When Is War Said to Escalate?
When Is War Said to Escalate? War is said to escalate when it increases rapidly in scale or intensity. The word was added to the military vocabulary by the Americans during the Vietnam War to denote the increasing degree of United States involvement in the fighting.
It has also been used by military writers to describe the development of a possible war between two powers through successive stages from the use of conventional weapons to the localized employment of atomic weapons and, finally, an all-out exchange of annihilating nuclear missiles.
It is a far cry from the use of the word escalator by the American Jesse W. Reno to describe the moving staircase he invented in 1891. Both words come from the Spanish ‘escalada’, meaning the scaling of the walls of a fortress by means of ladders.
A staircase moving inevitably upwards provides a more fitting image than a scaling ladder of the horrifying expansion of which war today is capable.
War is a state of armed conflict between societies. It is generally characterized by extreme aggression, destruction, and mortality, using regular or irregular military forces. An absence of war is usually called “peace”. Warfare refers to the common activities and characteristics of types of war, or of wars in general. Total war is warfare that is not restricted to purely legitimate military targets, and can result in massive civilian or other non-combatant casualties.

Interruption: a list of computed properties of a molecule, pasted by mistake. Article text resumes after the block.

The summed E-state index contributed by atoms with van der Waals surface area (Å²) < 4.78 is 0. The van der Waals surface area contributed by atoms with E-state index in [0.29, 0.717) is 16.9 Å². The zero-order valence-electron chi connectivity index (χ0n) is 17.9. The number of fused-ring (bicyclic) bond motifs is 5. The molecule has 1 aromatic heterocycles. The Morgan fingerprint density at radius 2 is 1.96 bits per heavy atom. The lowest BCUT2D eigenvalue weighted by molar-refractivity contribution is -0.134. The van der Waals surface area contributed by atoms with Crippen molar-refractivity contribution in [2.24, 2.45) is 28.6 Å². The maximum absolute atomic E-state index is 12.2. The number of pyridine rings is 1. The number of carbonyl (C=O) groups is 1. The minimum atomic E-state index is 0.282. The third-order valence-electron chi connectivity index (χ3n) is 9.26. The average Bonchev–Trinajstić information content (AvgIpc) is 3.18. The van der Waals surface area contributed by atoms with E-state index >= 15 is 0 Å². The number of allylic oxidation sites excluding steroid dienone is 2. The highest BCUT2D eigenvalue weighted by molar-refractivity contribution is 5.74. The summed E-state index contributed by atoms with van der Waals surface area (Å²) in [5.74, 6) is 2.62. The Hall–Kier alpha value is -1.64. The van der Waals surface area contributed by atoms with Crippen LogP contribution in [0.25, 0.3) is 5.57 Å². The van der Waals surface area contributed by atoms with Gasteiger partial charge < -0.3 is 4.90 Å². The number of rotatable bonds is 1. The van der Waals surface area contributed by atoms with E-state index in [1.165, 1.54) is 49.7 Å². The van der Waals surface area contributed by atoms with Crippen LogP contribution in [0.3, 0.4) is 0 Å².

While some scholars see war as a universal and ancestral aspect of human nature, others argue it is a result of specific socio-cultural or ecological circumstances.
The deadliest war in history, in terms of the cumulative number of deaths since its start, is the Second World War, from 1939 to 1945, with 60–85 million deaths, followed by the Mongol conquests which were greater than 41 million. As concerns a belligerent’s losses in proportion to its prewar population, the most destructive war in modern history may have been the Paraguayan War.
In 2013 war resulted in 31,000 deaths, down from 72,000 deaths in 1990. In 2003, Richard Smalley identified war as the sixth (of ten) biggest problem facing humanity for the next fifty years. War usually results in significant deterioration of infrastructure and the ecosystem, a decrease in social spending, famine, large-scale emigration from the war zone, and often the mistreatment of prisoners of war or civilians.
For instance, of the nine million people who were on the territory of Soviet Belarus in 1941, some 1.6 million were killed by the Germans in actions away from battlefields, including about 700,000 prisoners of war, 500,000 Jews, and 320,000 people counted as partisans (the vast majority of whom were unarmed civilians). Another byproduct of some wars is the prevalence of propaganda by some or all parties in the conflict, and increased revenues by weapons manufacturers.